Canadian Society of Mountain Medicine

The Diploma is a very practically based qualification for doctors and members of allied medical professions operating in a mountain environment or advising patients who will be in a mountain environment. It is therefore vital that the candidate concerned is safe, relaxed, and capable of looking after him/herself in the mountains when caring for a patient. It is also important that a doctor advising a mountaineering patient has theoretical and practical experience of the environment in which the patient will be active.

DiMM candidate does not need to operate at a very high technical standard in the mountains, but must have a broad knowledge and competency to ensure that they do not themselves become a liability. They would be expected to be able to navigate in mountain terrain in summer and winter in all conditions to a sufficient standard to avoid getting themselves into trouble if separated from a rescue team that they were assisting. This may involve a blizzard at night. They should be at least intermediate skiers, with basic competency in ski-touring technique. They must have at least a fundamental competency level for safe travel and rescue procedure in avalanche terrain. They must be confident in self-care and survival techniques so that they can protect themselves and a casualty for an enforced bivouac by constructing an appropriate shelter (snow caving or bivouac). They do not have to be very good climbers but must understand the principles and practice of belaying, simple self-rescue and rope techniques so that they could be lowered to a casualty and still operate confidently. They should be competent scrambling on steep ground and be able to second rock to grade 5.7-5.8 (about VD standard) and “ice” to about Grade 2.

Candidates should be familiar with safe movement over glaciated terrain and have some knowledge of mountain weather, avalanche risk and snow pack formation.

The key to achieving the required standard is plenty of personal practice and building of experience in a multitude of mountain conditions. During the modules of the diploma all these skills will be demonstrated and assessed but they will not all be Canadian Diploma in Mountain Medicine Mountaineering Standards CSMM Mountaineering Standards V 1.3 08/13/2014 Page 2 of 2 formally taught. Candidates may wish to get further training either from ACMG or CSGA Guides, or instructors by private arrangement.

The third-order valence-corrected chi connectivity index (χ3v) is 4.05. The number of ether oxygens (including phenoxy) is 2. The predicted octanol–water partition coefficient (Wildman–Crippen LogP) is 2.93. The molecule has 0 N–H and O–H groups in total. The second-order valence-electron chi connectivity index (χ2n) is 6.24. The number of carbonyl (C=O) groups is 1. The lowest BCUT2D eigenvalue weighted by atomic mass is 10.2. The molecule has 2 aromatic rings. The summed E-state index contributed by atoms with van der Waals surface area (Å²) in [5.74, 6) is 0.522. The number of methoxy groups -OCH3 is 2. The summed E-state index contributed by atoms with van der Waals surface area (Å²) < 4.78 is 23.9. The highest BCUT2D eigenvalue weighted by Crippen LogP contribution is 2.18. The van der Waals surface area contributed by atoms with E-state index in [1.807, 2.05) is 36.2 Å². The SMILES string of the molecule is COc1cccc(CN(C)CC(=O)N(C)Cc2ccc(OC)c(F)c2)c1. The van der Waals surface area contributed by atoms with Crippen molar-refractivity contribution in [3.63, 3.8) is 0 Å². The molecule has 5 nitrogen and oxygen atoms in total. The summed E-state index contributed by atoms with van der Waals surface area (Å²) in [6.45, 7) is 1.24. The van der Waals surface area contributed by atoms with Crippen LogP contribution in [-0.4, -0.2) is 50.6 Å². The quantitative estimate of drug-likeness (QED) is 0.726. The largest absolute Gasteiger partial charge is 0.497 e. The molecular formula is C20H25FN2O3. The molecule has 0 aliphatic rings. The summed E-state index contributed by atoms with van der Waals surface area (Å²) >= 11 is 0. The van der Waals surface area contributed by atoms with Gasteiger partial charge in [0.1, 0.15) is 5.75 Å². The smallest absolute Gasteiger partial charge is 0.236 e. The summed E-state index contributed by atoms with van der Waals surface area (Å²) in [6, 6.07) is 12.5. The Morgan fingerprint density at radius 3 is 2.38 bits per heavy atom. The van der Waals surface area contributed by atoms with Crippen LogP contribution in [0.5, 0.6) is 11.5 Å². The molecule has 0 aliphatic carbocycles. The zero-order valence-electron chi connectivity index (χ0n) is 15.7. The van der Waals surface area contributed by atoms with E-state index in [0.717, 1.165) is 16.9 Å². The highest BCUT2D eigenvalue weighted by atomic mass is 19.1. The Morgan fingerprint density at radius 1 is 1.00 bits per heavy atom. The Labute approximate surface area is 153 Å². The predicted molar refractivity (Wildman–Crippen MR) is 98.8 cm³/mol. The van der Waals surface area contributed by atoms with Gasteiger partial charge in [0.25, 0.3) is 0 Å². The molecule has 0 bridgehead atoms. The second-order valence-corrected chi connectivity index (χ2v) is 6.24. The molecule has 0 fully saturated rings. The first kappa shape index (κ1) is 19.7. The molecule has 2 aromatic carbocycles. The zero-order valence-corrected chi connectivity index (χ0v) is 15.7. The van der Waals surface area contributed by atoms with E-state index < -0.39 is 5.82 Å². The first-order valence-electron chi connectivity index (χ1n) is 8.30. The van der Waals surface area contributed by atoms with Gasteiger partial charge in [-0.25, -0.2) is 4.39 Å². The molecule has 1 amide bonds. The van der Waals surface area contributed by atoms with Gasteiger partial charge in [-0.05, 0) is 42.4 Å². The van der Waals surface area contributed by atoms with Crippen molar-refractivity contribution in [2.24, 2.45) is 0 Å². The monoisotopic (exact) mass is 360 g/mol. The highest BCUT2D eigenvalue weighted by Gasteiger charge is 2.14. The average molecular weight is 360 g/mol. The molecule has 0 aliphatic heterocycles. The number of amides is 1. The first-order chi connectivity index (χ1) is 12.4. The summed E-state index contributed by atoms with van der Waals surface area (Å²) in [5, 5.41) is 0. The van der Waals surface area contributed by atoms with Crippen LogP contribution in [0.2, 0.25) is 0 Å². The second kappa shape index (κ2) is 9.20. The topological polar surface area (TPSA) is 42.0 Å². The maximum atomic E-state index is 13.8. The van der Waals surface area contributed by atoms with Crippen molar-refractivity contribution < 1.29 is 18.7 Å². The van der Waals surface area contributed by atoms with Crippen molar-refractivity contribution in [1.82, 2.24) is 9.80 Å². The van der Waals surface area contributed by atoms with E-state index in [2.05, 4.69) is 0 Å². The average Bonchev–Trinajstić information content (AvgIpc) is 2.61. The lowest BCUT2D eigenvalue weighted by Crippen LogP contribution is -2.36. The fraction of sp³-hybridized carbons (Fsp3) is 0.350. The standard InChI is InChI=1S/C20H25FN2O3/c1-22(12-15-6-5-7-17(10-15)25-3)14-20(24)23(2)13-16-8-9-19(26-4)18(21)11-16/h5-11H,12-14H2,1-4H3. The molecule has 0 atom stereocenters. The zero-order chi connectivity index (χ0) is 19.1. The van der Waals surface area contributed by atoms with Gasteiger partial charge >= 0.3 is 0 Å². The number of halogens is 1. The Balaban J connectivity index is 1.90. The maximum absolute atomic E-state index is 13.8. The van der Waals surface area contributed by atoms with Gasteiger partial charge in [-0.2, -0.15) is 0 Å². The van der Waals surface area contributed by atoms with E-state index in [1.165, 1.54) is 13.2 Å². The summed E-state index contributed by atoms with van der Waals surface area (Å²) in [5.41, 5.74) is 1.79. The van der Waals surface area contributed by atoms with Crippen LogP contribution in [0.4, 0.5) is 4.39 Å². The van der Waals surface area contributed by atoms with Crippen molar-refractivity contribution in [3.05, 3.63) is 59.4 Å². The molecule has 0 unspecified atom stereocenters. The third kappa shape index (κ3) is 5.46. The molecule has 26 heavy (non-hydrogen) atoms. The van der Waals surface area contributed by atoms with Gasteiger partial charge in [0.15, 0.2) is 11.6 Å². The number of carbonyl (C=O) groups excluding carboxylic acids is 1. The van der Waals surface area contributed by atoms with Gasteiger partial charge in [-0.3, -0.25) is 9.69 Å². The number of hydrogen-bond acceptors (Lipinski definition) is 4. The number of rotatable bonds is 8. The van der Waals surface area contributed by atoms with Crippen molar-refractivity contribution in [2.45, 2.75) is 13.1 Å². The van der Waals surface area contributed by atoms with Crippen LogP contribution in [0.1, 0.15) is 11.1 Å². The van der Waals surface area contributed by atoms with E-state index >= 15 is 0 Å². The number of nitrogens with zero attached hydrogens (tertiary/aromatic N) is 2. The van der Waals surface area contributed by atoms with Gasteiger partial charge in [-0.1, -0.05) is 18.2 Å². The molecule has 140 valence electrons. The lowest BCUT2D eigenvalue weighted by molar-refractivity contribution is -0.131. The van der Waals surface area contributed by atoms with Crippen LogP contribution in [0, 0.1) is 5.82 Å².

The personal course logbook is designed to enable candidates to demonstrate their personal experience prior to registration, during their time as students, and after award of the diploma. Candidates with limited mountain experience are still very welcome to register whilst building their skills.

Consideration for exemption from mountaineering parts of the course is only offered to candidates holding full ACMG or CSGA Guide qualifications. In these cases they must submit their logbook to the CSMM Lead Guide in charge of assessment for consideration.

I hope that this does not sound too daunting. It is important that all candidates appreciate that consolidating these skills should be fun and that even experienced mountaineers and faculty members should find that they continue to learn during each module whether attending as a student or facilitator. Here is a fundamental skill set or knowledge for you to read up on, acquire, borrow, steal, practice, and ask for coaching – before the course. Reminder not to panic………. We don’t expect, and you do not require mastery.